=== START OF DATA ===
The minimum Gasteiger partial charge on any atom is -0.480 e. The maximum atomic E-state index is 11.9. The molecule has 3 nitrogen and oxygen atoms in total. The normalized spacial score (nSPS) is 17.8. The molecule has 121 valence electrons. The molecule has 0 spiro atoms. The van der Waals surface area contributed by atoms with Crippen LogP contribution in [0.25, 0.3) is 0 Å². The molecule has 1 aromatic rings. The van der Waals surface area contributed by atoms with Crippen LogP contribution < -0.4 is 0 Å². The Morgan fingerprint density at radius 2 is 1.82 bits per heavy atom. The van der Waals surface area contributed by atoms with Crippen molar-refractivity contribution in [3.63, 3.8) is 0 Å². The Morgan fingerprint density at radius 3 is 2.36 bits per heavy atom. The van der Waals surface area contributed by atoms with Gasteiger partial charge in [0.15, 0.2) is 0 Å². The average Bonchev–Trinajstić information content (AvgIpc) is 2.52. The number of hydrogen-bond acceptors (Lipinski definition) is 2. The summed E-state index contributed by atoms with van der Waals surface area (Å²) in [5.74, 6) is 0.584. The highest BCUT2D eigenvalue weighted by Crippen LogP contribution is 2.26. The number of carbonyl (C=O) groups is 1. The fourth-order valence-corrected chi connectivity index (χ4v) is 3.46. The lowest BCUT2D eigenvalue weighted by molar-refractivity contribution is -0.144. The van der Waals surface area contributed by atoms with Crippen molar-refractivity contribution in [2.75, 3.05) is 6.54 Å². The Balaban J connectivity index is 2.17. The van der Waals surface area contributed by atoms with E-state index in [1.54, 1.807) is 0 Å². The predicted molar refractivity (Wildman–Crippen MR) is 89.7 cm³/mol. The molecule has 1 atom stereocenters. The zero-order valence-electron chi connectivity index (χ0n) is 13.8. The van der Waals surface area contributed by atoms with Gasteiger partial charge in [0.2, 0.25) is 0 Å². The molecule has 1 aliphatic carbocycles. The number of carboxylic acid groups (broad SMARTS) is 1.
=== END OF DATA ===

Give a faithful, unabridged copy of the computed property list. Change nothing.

The minimum Gasteiger partial charge on any atom is -0.480 e. The maximum atomic E-state index is 11.9. The molecule has 3 nitrogen and oxygen atoms in total. The normalized spacial score (nSPS) is 17.8. The molecule has 121 valence electrons. The molecule has 0 spiro atoms. The van der Waals surface area contributed by atoms with Crippen LogP contribution in [0.25, 0.3) is 0 Å². The molecule has 1 aromatic rings. The van der Waals surface area contributed by atoms with Crippen LogP contribution < -0.4 is 0 Å². The Morgan fingerprint density at radius 2 is 1.82 bits per heavy atom. The van der Waals surface area contributed by atoms with Crippen molar-refractivity contribution in [3.63, 3.8) is 0 Å². The Morgan fingerprint density at radius 3 is 2.36 bits per heavy atom. The van der Waals surface area contributed by atoms with Gasteiger partial charge in [0.15, 0.2) is 0 Å². The average Bonchev–Trinajstić information content (AvgIpc) is 2.52. The number of hydrogen-bond acceptors (Lipinski definition) is 2. The summed E-state index contributed by atoms with van der Waals surface area (Å²) in [5.74, 6) is 0.584. The highest BCUT2D eigenvalue weighted by Crippen LogP contribution is 2.26. The number of carbonyl (C=O) groups is 1. The fourth-order valence-corrected chi connectivity index (χ4v) is 3.46. The lowest BCUT2D eigenvalue weighted by molar-refractivity contribution is -0.144. The van der Waals surface area contributed by atoms with Crippen molar-refractivity contribution in [2.75, 3.05) is 6.54 Å². The Balaban J connectivity index is 2.17. The van der Waals surface area contributed by atoms with E-state index in [1.54, 1.807) is 0 Å². The predicted molar refractivity (Wildman–Crippen MR) is 89.7 cm³/mol. The molecule has 1 atom stereocenters. The zero-order valence-electron chi connectivity index (χ0n) is 13.8. The van der Waals surface area contributed by atoms with Gasteiger partial charge in [0.2, 0.25) is 0 Å². The molecule has 1 aliphatic carbocycles. The number of carboxylic acid groups (broad SMARTS) is 1.